When the ancient Polynesians invented surfing, they often used a paddle to help them navigate. Fast-forward a few millennia, and Stand-Up Paddleboarding, or SUP, finds itself trendy again. Part of its increasing popularity is that standing upright allows surfers to spot waves more easily and thus catch more of them, multiplying the fun factor. Paddling back to the wave becomes less of a strain as well. The ability to cruise along on flat inland water, surveying the sights, is another advantage. Finally, its a good core workout. If youre sold on the idea, schedule an intro SUP lesson, free with board and paddle rental, and you may find yourself riding the waves like a Polynesian king.More
In the past 30 years, light artists have reimagined an art form that has always had the ability to turn the night sky, or a simple window, into luminescence. Last fall, the Yerba Buena Center for the Arts turned its southern glass wall into a parade of sound-sensing lights, Lightswarm, that changes with the movements of nearby people and things. Future Cities Lab, the San Francisco design company behind Lightswarm, has originated another notable light sculpture. Located by the YBCA's steps at 701 Mission, Murmur Wall will light up in arresting ways as it incorporates local trending search engine results and social media postings. Onlookers can offer their own contributions, which will feed into the Murmur Wall's data stream and light up the sculpture. What's trending in San Francisco? If you're walking by the YBCA, you can see firsthand — at least through light patterns that reflect the city's volatile internet habits.
Murmur Wall debuts Thursday at 6 p.m. and continues through May 31, 2017, at Yerba Buena Center for the Arts, 701 Mission St., S.F. Free; 415-978-2700 or ybca.org. More
Magic Theater, Fort Mason Center, Building D, Marina & Buchanan, S.F.
Through Dec. 30
Tickets are $22
Word for Word normally stages short stories. The troupe once tried a novel (well, one chapter) with brilliant success, but so far it has avoided poems. The rules of its game involve mounting a work of literature without changing a single word. This method has worked well with fiction, because fiction, in general, has to tell a story; a poem, on the other hand, can go anywhere at all. As a result, this collection of 45 poems, from Carl Sandburg and e.e. cummings to Robert Hass and Eloise Greenfield, is uneven compared to the other shows. Some of the poems are just boring onstage, and all of them are pitched at children. A young boy (Joey Hauswirth) climbs into bed, and funny-faced adults come out to chant verse at him. The narrative poems work better than the nonnarrative ones, unsurprisingly -- "Pumberly Potts' Unpredictable Niece" by Jack Prelutsky and "Have Some Madeira, M'Dear?" by Michael Flanders are particularly good -- but the best pieces are musical. The cast gives Edgar Allan Poe's "The Bells" a stirring, nightmarish choral reading, and Langston Hughes' "Harlem Night Song" is an unexpectedly hip dose of syncopated tooth-brushing. The success of these two pieces is new territory for the group, since neither poem has a plot; it would be nice to see Word for Word do more in the same direction, only aimed at adults.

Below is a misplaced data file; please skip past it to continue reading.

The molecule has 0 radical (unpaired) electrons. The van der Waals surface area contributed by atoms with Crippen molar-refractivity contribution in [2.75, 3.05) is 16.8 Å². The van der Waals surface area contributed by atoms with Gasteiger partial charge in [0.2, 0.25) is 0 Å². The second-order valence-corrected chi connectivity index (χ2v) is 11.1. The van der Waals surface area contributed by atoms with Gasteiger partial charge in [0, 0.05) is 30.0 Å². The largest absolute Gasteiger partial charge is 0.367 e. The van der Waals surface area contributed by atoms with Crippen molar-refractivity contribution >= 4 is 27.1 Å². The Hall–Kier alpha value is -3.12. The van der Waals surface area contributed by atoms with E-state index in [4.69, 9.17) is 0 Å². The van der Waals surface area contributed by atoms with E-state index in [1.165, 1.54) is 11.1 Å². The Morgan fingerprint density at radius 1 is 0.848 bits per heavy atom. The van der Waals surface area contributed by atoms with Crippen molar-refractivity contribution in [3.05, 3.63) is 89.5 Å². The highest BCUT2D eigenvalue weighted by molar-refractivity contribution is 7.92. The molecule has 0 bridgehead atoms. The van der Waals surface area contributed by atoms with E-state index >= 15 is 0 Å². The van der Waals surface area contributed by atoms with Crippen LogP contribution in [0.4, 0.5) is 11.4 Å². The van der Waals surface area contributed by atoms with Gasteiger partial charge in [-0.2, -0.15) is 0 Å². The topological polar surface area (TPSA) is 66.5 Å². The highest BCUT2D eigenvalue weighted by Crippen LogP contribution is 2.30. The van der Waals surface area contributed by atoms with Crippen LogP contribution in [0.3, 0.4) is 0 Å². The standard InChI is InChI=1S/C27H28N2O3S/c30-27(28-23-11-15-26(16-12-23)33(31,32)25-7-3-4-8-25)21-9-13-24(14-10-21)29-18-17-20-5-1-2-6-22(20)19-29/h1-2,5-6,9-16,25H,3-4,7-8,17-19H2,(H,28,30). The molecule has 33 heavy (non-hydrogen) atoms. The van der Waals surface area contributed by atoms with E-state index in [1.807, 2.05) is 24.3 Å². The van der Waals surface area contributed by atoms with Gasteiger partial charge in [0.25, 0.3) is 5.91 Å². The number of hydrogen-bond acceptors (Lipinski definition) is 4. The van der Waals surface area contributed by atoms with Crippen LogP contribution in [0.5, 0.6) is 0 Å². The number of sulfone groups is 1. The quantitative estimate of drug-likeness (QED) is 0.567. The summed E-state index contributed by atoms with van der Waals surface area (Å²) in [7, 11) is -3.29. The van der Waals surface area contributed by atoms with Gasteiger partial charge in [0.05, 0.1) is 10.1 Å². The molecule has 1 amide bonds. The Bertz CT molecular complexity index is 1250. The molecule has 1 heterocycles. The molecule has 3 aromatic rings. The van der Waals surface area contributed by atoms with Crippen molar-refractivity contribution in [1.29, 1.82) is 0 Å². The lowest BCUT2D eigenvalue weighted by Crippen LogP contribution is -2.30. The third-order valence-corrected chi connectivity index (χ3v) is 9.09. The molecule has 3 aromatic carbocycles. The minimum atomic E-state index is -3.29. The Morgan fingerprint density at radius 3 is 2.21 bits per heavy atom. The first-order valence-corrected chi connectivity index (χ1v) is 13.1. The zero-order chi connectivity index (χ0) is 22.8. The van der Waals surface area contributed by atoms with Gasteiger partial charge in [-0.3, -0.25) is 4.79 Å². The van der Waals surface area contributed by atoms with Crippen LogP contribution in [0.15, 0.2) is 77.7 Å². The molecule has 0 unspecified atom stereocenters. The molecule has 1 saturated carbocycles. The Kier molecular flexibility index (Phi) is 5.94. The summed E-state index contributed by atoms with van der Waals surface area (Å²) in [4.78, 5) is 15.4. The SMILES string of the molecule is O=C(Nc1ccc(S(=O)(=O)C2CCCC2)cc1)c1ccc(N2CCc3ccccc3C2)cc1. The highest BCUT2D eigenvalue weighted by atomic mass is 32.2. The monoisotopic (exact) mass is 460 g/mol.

Sub Pop recording artists 'clipping.' brought their brand of noise-driven experimental hip hop to the closing night of 2016's San Francisco Electronic Music Fest this past Sunday. The packed Brava Theater hosted an initially seated crowd that ended the night jumping and dancing against the front of the stage. The trio performed a set focused on their recently released Sci-Fi Horror concept album, 'Splendor & Misery', then delved into their dancier and more aggressive back catalogue, and recent single 'Wriggle'.
Opening performances included local experimental electronic duo 'Tujurikkuja' and computer music artist 'Madalyn Merkey.'"